New York working culture shocks #3: What’s the hustle?

Moving across the Atlantic from Hamburg (Germany) to New York City (USA) in June 2019 was an adventure all in itself. After living here for about 1 year and 4 months now, it feels right to look back and record some of my experiences. One of the biggest changes has been: Working in New York City.


Disclaimer
This is my personal experience relating to my specific company in New York. I am not trying to make any generalizations or criticize New York or even the US in general. Instead of thinking in the terms of better or worse, I like to think of things being different without putting any connotation to it.

What’s the hustle?

Another thing that startled me was the perceived difference in attitude towards work. I had heard about the New York hustle and “Live to Work” mentality and was excepting to find colleagues who were driven and passionate about their job. Instead, I observed most people doing work by the book or “Dienst nach Vorschrift” (Work-to-rule). Unless somebody assigned them a specific task, they would stick to their general routine in their usual pace and start at 9:00 am and finish at 6:00 pm on the dot.

An attempt to understand the work mentality

Of course, there is nothing wrong with sticking to assigned tasks, but not thinking outside the box or being willing to go an extra mile of your own accord might eventually make you inefficient, It might even leave your work and yourself feeling mediocre, maybe even boring and meaningless.

I believe that there are a couple of things at play here. For one, to a lot of people in the New York office, the job was just that: A job. Their passions lay somewhere else. And that is okay.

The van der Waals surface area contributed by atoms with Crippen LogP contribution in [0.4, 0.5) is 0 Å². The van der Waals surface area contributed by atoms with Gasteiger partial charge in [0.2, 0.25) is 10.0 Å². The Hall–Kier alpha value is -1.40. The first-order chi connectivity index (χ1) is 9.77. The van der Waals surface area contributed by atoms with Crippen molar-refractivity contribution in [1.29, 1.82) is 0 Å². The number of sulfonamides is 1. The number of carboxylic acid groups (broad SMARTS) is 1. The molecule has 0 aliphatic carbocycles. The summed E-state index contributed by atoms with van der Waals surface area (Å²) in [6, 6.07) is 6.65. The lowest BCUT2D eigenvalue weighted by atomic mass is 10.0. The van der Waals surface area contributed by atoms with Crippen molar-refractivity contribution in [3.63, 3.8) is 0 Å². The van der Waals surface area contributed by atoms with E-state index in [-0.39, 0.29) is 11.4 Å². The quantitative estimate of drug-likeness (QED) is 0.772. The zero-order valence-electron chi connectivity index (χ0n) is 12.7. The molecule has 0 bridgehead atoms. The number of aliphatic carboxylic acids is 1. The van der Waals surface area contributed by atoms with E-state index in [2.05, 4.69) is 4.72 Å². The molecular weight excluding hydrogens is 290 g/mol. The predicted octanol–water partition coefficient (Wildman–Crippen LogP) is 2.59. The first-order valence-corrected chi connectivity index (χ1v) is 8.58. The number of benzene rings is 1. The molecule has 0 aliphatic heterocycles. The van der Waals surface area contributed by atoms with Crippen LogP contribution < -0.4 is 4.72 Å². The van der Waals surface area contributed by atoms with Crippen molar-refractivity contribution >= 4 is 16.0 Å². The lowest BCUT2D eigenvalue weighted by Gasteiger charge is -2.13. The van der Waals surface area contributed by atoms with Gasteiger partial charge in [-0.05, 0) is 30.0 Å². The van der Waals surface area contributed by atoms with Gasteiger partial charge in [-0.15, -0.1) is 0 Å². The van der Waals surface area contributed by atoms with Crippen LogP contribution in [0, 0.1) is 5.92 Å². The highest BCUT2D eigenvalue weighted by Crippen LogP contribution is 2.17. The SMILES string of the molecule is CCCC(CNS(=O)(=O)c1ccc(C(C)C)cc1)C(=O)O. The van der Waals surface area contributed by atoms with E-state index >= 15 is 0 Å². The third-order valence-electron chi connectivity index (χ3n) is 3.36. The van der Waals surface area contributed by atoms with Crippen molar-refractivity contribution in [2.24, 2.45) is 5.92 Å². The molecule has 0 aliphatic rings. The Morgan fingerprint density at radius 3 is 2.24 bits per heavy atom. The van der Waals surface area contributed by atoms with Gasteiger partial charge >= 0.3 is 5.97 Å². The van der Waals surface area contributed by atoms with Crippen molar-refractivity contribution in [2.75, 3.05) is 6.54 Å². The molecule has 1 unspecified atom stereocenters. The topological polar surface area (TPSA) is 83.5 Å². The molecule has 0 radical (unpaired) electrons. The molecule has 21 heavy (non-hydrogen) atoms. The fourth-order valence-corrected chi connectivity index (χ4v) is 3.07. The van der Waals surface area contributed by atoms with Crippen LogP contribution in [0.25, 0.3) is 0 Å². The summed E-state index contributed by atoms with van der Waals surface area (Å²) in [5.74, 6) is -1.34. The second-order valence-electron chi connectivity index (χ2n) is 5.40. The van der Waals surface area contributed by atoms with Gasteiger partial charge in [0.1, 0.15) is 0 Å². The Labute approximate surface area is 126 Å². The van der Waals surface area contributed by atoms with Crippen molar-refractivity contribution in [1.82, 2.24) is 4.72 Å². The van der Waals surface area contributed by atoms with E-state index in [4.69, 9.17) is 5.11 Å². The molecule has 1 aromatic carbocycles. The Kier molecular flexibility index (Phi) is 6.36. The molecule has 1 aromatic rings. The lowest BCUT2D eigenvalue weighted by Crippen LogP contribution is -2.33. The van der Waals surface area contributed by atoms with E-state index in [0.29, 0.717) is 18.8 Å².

Additionally, it is hard to keep up or develop passion and drive for a job, if the people around you don’t demonstrate it. Sooner or later, we adapt to our environment.


This is my personal experience relating to my specific company in New York. I am not trying to make any generalizations or criticize New York or even the US in general. Instead of thinking in the terms of better or worse, I like to think of things being different without putting any connotation to it.

I truly believe that it is a privilege to have the opportunity to dive into a culture and learn more about how things are done in another country then my own. No country or culture is perfect. And by experiencing others, we get to learn and analyze what we personally admire, cherish and want to incorporate into our own way of life. So if you stay open to it, there is so much potential for growth hidden right in front of you.

How about you?
Did you ever transfer to a different work culture? How did you experience the work mentality in your host country?

Cover picture was taken in Brooklyn Bridge Park in Brooklyn, New York (USA) in May 2018

Missing the beginning of this story?
New York working culture shocks #1: How did I get here

2 thoughts on “New York working culture shocks #3: What’s the hustle?

Add yours

  1. When I moved abroad to France for work, I quickly learned about the “work to live” ethic, which really resonated with me. Although I’ve since returned to the US, I still continue to stick to that particular work ethic, as I’ve found my life more fruitful and meaningful when I can balance my job with life outside of it. Many Americans “live to work,” which is just their culture, but having had insight to my life abroad, I prefer the opposite. 🙂

    Liked by 2 people

    1. I have noticed something very simple comparing U.S. to German work culture. There has been a growing emphasis on finding a good work-life-balance in Germany over the last decade or so, and I hope that, in time, US company incorporate it more as well.

      Liked by 2 people

Leave a Reply

Fill in your details below or click an icon to log in:

WordPress.com Logo

You are commenting using your WordPress.com account. Log Out /  Change )

Twitter picture

You are commenting using your Twitter account. Log Out /  Change )

Facebook photo

You are commenting using your Facebook account. Log Out /  Change )

Connecting to %s

Create a website or blog at WordPress.com

Up ↑

Create your website with WordPress.com
Get started
%d bloggers like this: